The police tape wrapped around the billboards on Lothian Road and Grindlay Street beside Edinburgh's Royal Lyceum Theatre suggest that a serious incident in need of investigation has occurred. In fact, as the posters inside the cordoned-off billboards make clear, the incident in question has yet to happen. Dark Road, the first ever stage play by best-selling crime novelist and creator of Inspector Rebus, Ian Rankin, is still being rehearsed inside the Lyceum, where actress Maureen Beattie is squaring up to her nemesis.
Beattie plays a top Edinburgh cop who was instrumental in the conviction of an alleged serial killer twenty five years ago. Now, on the verge of retiring, she must face up to the doubts that have been lurking at the back of her mind for a quarter of a century. She must also face up to the man whose life she effectively took away.
This is typically gritty stuff from Rankin, who has co-written the play with Lyceum artistic director Mark Thomson, who also directs what looks set to be a commercially savvy co-production with the Wales Millennium Centre in Cardiff. On a rare day off in Edinburgh inbetween book-reading tours in Cape Town and France, Rankin reflects on the experience in a coffee shop where the music being played through the speakers is somewhat appropriately by The Police. The song is Walking on the Moon, which pop trivia expert Rankin picks up on immediately.
“Wasn't it originally called Walking Round the Room or something?” he ponders about a song originally written by Sting in a hotel room while drunk. Again, given that Rankin has just been marvelling at what is and isn't physically possible on stage compared to page, this observation is all too fitting.
“There are tape recordings,” Rankin says. “There are projections, there are bits where people appear in a room but are part of a dream sequence. It's quite awkward to get your head round. If I'd known how hard all that stuff was, it looks easy when you write it down. Just getting someone in and out of a room, stuff I'd never thought about. You think, okay, people are on the stage, and the next scene you need the same people, how are they supposed to change? Luckily I'm working with a director who'll tell me, no, Ian, you can't physically do that on a stage, so you need to find a way to do it.”
As a regular at Lyceum shows, Rankin came into contact with Thomson some years ago, and first talked about trying to put Inspector Rebus onstage. While the logistics of putting some thirty to forty characters that grace a Rebus novel onstage proved prohibitive, it nevertheless inspired an even more interesting idea.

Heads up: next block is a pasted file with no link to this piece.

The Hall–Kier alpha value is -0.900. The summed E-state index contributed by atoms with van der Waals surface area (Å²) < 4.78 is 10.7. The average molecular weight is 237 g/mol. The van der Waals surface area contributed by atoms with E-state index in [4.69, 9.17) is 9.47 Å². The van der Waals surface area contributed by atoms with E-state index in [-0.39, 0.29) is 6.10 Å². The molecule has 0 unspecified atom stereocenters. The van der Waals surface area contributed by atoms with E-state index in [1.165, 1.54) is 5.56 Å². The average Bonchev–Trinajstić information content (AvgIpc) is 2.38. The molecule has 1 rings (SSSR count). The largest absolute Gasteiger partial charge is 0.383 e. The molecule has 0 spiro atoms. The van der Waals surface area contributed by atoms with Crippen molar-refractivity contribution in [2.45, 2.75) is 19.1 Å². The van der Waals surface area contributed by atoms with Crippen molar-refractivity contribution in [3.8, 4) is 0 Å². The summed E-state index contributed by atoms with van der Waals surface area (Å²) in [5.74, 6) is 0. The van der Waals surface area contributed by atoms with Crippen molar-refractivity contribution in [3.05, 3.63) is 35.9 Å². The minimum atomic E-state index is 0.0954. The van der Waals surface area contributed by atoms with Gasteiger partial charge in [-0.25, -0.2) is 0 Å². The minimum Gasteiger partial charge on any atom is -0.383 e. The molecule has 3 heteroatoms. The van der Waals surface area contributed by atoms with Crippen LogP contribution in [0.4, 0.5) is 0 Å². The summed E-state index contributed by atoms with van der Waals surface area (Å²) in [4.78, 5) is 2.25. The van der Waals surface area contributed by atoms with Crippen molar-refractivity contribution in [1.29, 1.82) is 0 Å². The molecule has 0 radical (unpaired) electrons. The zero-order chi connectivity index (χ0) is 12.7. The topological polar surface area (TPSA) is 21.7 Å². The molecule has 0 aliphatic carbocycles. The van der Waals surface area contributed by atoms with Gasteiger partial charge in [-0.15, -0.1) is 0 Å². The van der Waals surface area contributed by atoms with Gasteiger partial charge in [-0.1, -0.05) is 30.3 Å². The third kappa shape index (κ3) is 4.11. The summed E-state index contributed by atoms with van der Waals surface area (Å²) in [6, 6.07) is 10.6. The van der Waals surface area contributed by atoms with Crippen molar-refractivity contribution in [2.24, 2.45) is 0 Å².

“Mark said, how come you see so many cops onscreen, but we never really see contemporary police drama on the stage? You've got your classic Agatha Christies, and plays that verge towards the supernatural, like The Woman in Black, but cops? Maybe it can't be done.”
Rankin came up with some story-lines, and eventually found one that appealed to both Thomson and himself. Rankin came up with the characters and twists, story-boarded it, then handed it over to Thomson, who structured it before the pair went through it with a fine tooth-comb, being careful not to cut too many corners in terms of police procedures. Then something happened that changed everything.
“They changed the entire structure of the police in Scotland,” Rankin says of the recent amalgamation of all regional police forces into one body now known as Police Scotland. “The main character in the play was originally the first female chief constable in Scotland. That still pertains, but when they changed it so there's now only one chief constable in the whole of Scotland, that can't be her. She can't be at the very top. So now she's superintendent, but she was a chief constable. A lot of people will be going, well, they got it right, but others will wonder why we're bothering. My latest book, which comes out in November, I thought about restructuring it after the police restructuring happened on April 1st, but I made the decision to set it in March to get past all that. We could have done that with this, but Mark wanted it to be as contemporary as possible.”